Put Walkway Auditing to Good Use
You need to be proactive in floor safety. Walkway audits play a key role in establishing due diligence and in preventing slips and falls.
- By Michael Fraley
- Sep 01, 2010
When it comes to slip-and-fall prevention and, really, safety in general, we hear a lot about the need for responsible companies to be proactive rather than reactive. Another term we may hear is due diligence. If either or both of these words are new to you, it probably means your company has never been involved in litigation on a safety matter. But if you are familiar with these terms, then you probably would agree on the need for a company to be proactive and to show proper due diligence in all of its safety efforts.
When it comes to floor safety, ask yourself this: "What can I do to protect my company from unwanted lawsuits that may result from a serious slip-and-fall accident? If litigation is initiated, can my company provide written documentation that outlines our proactive approach to floor safety? Will my current floor safety program (if there is one) show due diligence to a court of law?"
These are serious questions that need to be asked because statistics show slips and falls are a major problem for any business, small or large. Sadly, lawsuits seem to increase in a bad economy, while prevention efforts decrease because of budget constraints. And it's not that employers do not care about the safety of their employees or customers; they simply do not understand that spending money wisely on slip-and-fall prevention will save the company money rather than cost it money.
This article will show how being proactive could save your company thousands of dollars just by having a good program in place to prevent slips and falls. The article also will show how big a problem slips and falls are today.
Consider some statistics that drive home why preventing them should be important to your company. According to the National Floor Safety Institute (NFSI), nearly 60 percent of all grocery store general liability insurance claims are slip-and-fall complaints. The nation's $494 billion grocery store industry spends $450 million annually just to defend such claims; NFSI reports slip-and-fall accidents in supermarkets are the leading cause of both employee and guest injuries.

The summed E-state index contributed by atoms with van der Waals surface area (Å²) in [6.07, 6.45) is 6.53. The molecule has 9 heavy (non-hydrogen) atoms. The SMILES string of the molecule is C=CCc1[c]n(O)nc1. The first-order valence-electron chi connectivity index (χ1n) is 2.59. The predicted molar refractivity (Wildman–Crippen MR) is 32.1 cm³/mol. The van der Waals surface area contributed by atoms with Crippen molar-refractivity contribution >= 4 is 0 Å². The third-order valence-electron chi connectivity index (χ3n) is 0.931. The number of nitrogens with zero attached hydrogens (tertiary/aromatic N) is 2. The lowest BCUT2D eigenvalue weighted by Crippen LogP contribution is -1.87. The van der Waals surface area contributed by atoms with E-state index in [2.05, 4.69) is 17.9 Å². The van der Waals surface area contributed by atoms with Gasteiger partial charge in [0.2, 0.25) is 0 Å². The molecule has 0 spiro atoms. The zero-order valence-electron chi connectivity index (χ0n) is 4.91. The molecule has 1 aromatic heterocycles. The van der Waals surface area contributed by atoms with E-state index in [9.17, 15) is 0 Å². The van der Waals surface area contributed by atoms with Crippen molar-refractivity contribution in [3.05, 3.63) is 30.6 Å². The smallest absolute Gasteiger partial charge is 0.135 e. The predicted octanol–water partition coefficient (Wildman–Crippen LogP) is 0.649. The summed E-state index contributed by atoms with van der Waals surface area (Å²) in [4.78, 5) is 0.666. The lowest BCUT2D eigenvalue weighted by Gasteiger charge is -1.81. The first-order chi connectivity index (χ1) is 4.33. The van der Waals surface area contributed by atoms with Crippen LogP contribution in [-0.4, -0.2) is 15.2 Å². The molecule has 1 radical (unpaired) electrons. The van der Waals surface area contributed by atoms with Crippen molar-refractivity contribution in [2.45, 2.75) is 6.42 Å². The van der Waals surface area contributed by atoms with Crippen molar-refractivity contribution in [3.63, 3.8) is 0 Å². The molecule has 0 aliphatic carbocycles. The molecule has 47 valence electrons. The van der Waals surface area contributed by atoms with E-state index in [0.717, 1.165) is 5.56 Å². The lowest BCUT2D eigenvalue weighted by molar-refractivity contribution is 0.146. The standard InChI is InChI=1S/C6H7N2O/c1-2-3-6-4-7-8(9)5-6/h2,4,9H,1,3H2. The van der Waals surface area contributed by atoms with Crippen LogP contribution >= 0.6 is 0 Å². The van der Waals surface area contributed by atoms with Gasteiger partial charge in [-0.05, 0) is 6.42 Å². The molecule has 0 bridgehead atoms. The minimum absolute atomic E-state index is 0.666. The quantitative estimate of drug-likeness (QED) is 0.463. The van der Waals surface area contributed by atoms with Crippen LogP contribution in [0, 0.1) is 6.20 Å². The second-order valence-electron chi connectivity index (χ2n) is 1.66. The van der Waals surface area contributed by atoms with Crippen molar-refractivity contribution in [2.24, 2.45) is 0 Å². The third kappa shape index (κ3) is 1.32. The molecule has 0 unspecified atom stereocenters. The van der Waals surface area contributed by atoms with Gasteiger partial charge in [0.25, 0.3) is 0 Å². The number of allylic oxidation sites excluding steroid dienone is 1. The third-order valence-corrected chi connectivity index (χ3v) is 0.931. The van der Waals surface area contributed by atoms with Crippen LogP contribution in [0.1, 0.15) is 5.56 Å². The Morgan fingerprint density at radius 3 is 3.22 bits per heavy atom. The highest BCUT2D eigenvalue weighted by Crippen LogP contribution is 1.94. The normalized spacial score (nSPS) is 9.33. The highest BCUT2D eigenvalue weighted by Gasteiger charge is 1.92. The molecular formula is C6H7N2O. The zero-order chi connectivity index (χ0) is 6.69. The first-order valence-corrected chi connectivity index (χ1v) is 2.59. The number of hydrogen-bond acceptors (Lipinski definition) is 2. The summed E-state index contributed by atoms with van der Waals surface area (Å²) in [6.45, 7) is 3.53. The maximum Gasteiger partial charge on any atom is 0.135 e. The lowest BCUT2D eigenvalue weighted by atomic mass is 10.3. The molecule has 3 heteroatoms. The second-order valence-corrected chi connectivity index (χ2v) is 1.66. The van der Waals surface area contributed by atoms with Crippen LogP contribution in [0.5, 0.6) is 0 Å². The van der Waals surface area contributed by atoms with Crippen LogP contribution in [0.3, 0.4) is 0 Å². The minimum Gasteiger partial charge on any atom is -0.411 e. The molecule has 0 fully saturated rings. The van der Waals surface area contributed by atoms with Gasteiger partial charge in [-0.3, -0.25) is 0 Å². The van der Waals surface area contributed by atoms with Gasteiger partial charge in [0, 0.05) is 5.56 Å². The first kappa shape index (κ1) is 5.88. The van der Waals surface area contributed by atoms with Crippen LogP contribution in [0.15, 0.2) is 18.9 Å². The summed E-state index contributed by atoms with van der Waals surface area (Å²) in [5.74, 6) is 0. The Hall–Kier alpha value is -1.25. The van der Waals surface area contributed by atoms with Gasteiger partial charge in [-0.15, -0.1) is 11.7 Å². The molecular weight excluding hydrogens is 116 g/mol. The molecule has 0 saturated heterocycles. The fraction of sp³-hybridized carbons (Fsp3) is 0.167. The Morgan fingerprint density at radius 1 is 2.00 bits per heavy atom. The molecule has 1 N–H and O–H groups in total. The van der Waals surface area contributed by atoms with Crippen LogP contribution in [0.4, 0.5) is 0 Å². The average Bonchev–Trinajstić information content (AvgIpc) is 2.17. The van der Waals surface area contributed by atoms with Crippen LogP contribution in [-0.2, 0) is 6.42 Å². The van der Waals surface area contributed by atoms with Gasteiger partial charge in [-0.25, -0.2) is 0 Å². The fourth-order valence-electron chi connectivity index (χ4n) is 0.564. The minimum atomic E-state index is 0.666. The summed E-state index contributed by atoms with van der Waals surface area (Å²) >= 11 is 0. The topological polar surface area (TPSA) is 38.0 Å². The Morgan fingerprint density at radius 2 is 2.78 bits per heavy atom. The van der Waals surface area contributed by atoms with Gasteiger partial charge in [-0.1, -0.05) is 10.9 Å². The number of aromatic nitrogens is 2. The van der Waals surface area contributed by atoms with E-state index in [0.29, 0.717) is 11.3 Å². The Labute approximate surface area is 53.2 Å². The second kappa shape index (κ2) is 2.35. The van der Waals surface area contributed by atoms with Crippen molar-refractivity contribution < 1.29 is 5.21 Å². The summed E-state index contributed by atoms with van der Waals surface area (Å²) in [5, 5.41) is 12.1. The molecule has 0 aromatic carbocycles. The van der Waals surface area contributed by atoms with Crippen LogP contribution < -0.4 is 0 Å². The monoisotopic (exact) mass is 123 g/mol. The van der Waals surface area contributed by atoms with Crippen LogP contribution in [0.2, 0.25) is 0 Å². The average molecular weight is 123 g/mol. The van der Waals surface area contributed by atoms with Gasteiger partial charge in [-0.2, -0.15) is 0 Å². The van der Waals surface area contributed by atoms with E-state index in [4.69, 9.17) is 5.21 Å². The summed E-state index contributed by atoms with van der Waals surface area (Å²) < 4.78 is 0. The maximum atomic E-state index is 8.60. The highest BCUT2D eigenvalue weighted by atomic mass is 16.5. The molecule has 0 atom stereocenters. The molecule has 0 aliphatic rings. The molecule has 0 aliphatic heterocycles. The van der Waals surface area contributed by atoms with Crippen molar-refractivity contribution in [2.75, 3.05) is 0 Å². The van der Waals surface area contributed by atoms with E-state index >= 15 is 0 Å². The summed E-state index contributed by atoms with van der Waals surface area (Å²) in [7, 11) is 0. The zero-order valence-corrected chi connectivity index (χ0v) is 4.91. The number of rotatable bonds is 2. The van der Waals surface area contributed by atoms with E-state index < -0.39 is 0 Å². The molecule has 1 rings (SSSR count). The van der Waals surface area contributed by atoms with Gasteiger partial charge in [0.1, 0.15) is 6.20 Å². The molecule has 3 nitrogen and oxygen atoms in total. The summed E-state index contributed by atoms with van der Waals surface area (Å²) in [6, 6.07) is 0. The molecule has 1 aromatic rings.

Some other sobering statistics show slips and falls affect every industry. According to Liberty Mutual, 65 percent of all lost work days result from slips and falls, which in turn results in 95 million lost work days per year. In 2007, the Centers for Disease Control and Prevention estimated 2.2 million Americans sought emergency room treatment for an accidental fall, making falls the leading cause of emergency room visits in America.
Given these numbers, there should be no doubt slip-and-fall prevention should be taken seriously. What can a company do to prevent them? First, a company must come to realize it is a joint effort on the part of corporate management and the employees; if any of these is not truly committed, slips and falls will continue to occur.
Perhaps the best way to begin your prevention efforts is to have your facility's floor audited by a qualified walkway auditor who has been trained to test the floors' slip resistance and to identify potential slip, trip, and fall hazards. The process is called an audit because it provides a detailed written report, as well as diagrams of the facility with the current SCOF readings. These readings will identify floor areas with low, moderate, or high traction. The report also may include photographs that show potential hazards. By getting a true, unbiased report on the safety of your facility's walkways, you are being alerted to areas that pose a threat to not only your employees, but also your customers.